A Dublin hospital had the third highest number of drug-related emergencies across 20 major hospitals in 14 European countries over the last two years.
Research conducted by the EU drugs agency shows the Mater Hospital had 1,083 such presentations to its emergency department between 2013 and 2015.
There were 526 cases between October 2013 and September 2014 and 557 between October 2014 and September 2015. It placed the Dublin hospital behind Oslo Emergency Outpatient Clinic and London St Thomas’ Hospital, but ahead of London King’s College Hospital and hospitals in Paris, Basel, Munich, Barcelona, and Copenhagen.
Our Lady of Lourdes in Drogheda, meanwhile, had the second lowest number of emergencies, at 49 (36 in the first year and 13 in the second).
The research found that, of 10,956 emergencies overall, three-quarters involved males. Presentations were most common in the 20-39 age group, followed by the 30-39 cohort. The research, conducted by the European Drug Emergencies Network for the European Monitoring Centre for Drugs and Drug Addiction, found most presentations to hospitals were in the summer and at weekends.
The main illegal drugs —heroin, cocaine, and cannabis — accounted for 64% of emergencies, while prescription drugs took up 25% of cases.
New psychoactive substances (NPS) accounted for 7%, but rose from 5.6% in the first year to 8.5% in the following year. In the Mater, they made up more than 10%.
Heroin was by far the most common drug involved, although heroin-related numbers dropped between 2013 and 2015, as did cases which involved cocaine and cannabis. Numbers increased in cases of GHB (except Ireland, where it did not feature much), amphetamine, and mephedrone.
In 6% of cases, the people were admitted to critical care, while 4% were referred to a psychiatric ward.
The research identified 49 deaths, 23 from opioids, including 12 from heroin. A further 15 were from stimulants, most commonly cocaine, amphetamine, mephedrone and MDMA. An examination over one-year found:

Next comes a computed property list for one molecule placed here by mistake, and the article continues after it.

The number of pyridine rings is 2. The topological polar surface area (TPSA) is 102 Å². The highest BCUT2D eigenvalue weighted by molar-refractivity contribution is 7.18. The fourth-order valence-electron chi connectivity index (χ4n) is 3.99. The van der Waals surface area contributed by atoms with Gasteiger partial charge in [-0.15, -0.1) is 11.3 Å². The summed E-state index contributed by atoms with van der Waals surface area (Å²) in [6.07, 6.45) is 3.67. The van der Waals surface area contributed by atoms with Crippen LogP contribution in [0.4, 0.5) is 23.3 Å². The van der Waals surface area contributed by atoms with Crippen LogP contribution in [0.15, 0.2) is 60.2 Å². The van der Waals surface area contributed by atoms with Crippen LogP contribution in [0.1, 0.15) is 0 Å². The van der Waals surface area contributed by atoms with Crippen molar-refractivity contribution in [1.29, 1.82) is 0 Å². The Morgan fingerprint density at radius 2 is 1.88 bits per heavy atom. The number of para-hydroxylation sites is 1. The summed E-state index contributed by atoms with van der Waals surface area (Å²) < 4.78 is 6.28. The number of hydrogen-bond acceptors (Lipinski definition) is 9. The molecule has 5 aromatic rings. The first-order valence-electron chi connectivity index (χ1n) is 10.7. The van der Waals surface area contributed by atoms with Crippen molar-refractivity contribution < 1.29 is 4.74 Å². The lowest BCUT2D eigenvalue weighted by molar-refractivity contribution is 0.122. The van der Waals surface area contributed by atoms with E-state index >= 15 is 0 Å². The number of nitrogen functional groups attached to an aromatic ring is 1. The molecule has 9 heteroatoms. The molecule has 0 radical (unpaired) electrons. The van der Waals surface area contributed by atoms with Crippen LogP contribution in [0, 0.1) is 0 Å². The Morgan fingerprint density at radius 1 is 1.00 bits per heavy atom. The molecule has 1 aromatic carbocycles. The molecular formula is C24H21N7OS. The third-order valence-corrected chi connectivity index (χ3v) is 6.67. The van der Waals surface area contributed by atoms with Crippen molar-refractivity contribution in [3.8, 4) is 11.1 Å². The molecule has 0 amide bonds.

Dealing in death
Gardaí suspect that four out of the five people who have so far died from super-strong synthetic heroin got the substance through normal drug-dealing networks, strengthening fears that more of the substance is available.
Three deaths linked to fentanyl, which is 600 times stronger than morphine, have been recorded in Dublin, with two in Cork.
The first death occurred in Cork on April 27, followed by three in Dublin at the end of May, and a fifth in Cork on July 25.
Three of the deceased in Dublin are thought to have been intravenous heroin users and were homeless.
All five victims are believed to have been aged in their 20s and 30s and from Dublin or Cork. The first user is known to have sourced the drug online on the darknet.
Gardaí believe the remaining four victims sourced it on the streets, suggesting a more traditional drug-dealing system supplied the drug.
Sources said this suggests more of the drug may be out there and that greater quantities can be brought in.
Gardaí suspect the drug is being sold as heroin and is typically mixed with paracetamol.
Gardaí and health workers fear there will be more deaths and that some may already have taken place.
It is understood that it takes six to seven weeks for lab results to be returned.
Garda sources said it was “really important to get on top of this as quickly as possible”.
Sources said if gardaí seize a supply quantity of the drug, they might be able to track the supply route.
A senior source added that the drug is “so toxic that 2mg is enough to kill”.
Fentanyl has caused significant numbers of deaths in the Baltic states and Russia, and in more recent times has spread to other parts of Europe, including the UK.
Figures from the EU drugs agency show there were 650 deaths linked to fentanyl in Estonia between 2005 and 2012; 160 in Germany, mostly since 2008, and 50 in the UK.
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